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Water: The Catalyst Of Development In Ancient Civilizations

1395 words - 6 pages

Water is the precious resource that has been a driving factor of progess in the past and the determining factor of development in the future. Ancient civilizations of Mesopotamia, Egypt, Rome, and China understood that water is not simply a valuable resource that is crucial to survival and is the very essence of life, but also an important prerequisite for further development. Many of these ancient civilizations flourished as a direct result of their close proximity to rivers and other water sources. The growth of these cities created a major problem in water delivery as these societies expanded deeper inland. The need for such delivery has sparked the development of these ancient civilizations technologically, economically, politically, and legally.
The need for a steady supply of water has sparked the technological development of ancient societies. The aerial photograph of a Pre-Roman city and a LANDMAT image of Mesopotamia reveal the irrigation systems that these ancient civilizations used. The extensive and widespread network of irrigation ditches in Mesopotamian proves that the Mesopotamians had the technology required to construct and maintain these man-made canals (Sources 1 and 2). While digging water canals and constructing dams were important, it did not solve the problem of delivering the water to the crop fields. Therefore water-transporting mechanisms such as the shaduf and the saqiya were constructed. The first water-lifting machine would be the shaduf, a simple lever mechanism that was used in ancient Egypt (Source 4). The shaduf consisted of a long stick that was attached to a bucket on one end and a rock on the other to act as a counterweight. These shadufs were quite small and simple in design making them economically feasible. However, operating shaduf is labor intensive and is not very efficient as it requires hundreds or even thousands of shadufs to irrigate massive crop fields. As time passed more water transporting machines were developed to accommodate for a higher necessity of water. One such example would be a noria, a ferris wheel like mechanism that rotates to carry buckets of water into a conduit where it can flow to where it is needed (Source 7). What is most important and fascinating about the noria, however, is that it is completely autonomous and is powered by the kinetic energy of moving water. In other words, noria is the ancient world’s first hydro powered water delivery system. From the analysis of these two ancient water transport machines with the same function shows that as time progressed technology also became much more efficient.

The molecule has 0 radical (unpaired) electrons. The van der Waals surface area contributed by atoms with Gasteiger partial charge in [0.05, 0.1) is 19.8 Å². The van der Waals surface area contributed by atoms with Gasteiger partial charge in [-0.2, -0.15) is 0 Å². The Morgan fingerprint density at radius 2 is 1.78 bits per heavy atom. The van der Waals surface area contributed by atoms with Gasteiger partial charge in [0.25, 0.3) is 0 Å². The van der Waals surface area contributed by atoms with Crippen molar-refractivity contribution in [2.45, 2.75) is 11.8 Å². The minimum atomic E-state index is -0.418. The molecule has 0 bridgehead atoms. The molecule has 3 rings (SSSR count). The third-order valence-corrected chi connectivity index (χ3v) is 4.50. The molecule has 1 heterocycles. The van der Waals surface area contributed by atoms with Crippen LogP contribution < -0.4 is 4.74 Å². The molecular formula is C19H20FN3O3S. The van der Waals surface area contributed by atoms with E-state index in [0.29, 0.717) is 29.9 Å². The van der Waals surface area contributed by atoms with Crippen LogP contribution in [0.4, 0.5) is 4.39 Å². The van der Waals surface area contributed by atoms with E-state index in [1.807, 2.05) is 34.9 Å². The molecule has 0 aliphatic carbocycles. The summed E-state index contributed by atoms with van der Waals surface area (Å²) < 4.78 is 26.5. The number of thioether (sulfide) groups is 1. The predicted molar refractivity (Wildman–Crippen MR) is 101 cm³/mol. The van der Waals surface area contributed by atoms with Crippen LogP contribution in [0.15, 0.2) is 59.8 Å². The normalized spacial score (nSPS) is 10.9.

The quest for water in ancient civilizations has also led to economical developments. The advancement in technology made agriculture yield more crops and led to a surplus of food and resources. In source 9, the economy of Qin benefitted greatly from the 300 li long canal which was to be used for irrigating agricultural land. It was originally used to prevent the Qin state...

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